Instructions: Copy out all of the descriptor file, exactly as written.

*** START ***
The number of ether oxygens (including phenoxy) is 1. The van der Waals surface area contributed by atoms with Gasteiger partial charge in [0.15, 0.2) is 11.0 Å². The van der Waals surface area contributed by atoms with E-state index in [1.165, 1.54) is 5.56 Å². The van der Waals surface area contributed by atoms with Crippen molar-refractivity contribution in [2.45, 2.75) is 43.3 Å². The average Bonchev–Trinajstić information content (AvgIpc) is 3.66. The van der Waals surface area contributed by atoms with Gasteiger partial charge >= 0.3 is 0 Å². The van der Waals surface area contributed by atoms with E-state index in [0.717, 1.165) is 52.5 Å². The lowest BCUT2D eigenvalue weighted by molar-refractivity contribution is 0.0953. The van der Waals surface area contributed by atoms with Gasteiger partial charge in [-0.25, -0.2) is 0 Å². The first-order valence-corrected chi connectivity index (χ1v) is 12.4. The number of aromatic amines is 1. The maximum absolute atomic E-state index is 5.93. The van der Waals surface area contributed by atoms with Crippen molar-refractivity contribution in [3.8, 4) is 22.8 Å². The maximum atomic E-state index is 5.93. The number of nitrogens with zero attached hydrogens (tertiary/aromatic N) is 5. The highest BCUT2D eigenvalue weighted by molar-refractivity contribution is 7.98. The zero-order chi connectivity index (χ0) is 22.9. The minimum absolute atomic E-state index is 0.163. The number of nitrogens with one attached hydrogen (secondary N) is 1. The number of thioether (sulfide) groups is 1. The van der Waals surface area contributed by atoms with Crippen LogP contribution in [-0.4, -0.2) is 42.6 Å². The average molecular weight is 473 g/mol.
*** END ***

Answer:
The number of ether oxygens (including phenoxy) is 1. The van der Waals surface area contributed by atoms with Gasteiger partial charge in [0.15, 0.2) is 11.0 Å². The van der Waals surface area contributed by atoms with E-state index in [1.165, 1.54) is 5.56 Å². The van der Waals surface area contributed by atoms with Crippen molar-refractivity contribution in [2.45, 2.75) is 43.3 Å². The average Bonchev–Trinajstić information content (AvgIpc) is 3.66. The van der Waals surface area contributed by atoms with Gasteiger partial charge >= 0.3 is 0 Å². The van der Waals surface area contributed by atoms with E-state index in [0.717, 1.165) is 52.5 Å². The lowest BCUT2D eigenvalue weighted by molar-refractivity contribution is 0.0953. The van der Waals surface area contributed by atoms with Gasteiger partial charge in [-0.25, -0.2) is 0 Å². The first-order valence-corrected chi connectivity index (χ1v) is 12.4. The number of aromatic amines is 1. The maximum absolute atomic E-state index is 5.93. The van der Waals surface area contributed by atoms with Crippen molar-refractivity contribution in [3.8, 4) is 22.8 Å². The maximum atomic E-state index is 5.93. The number of nitrogens with zero attached hydrogens (tertiary/aromatic N) is 5. The highest BCUT2D eigenvalue weighted by molar-refractivity contribution is 7.98. The zero-order chi connectivity index (χ0) is 22.9. The minimum absolute atomic E-state index is 0.163. The number of nitrogens with one attached hydrogen (secondary N) is 1. The number of thioether (sulfide) groups is 1. The van der Waals surface area contributed by atoms with Crippen LogP contribution in [-0.4, -0.2) is 42.6 Å². The average molecular weight is 473 g/mol.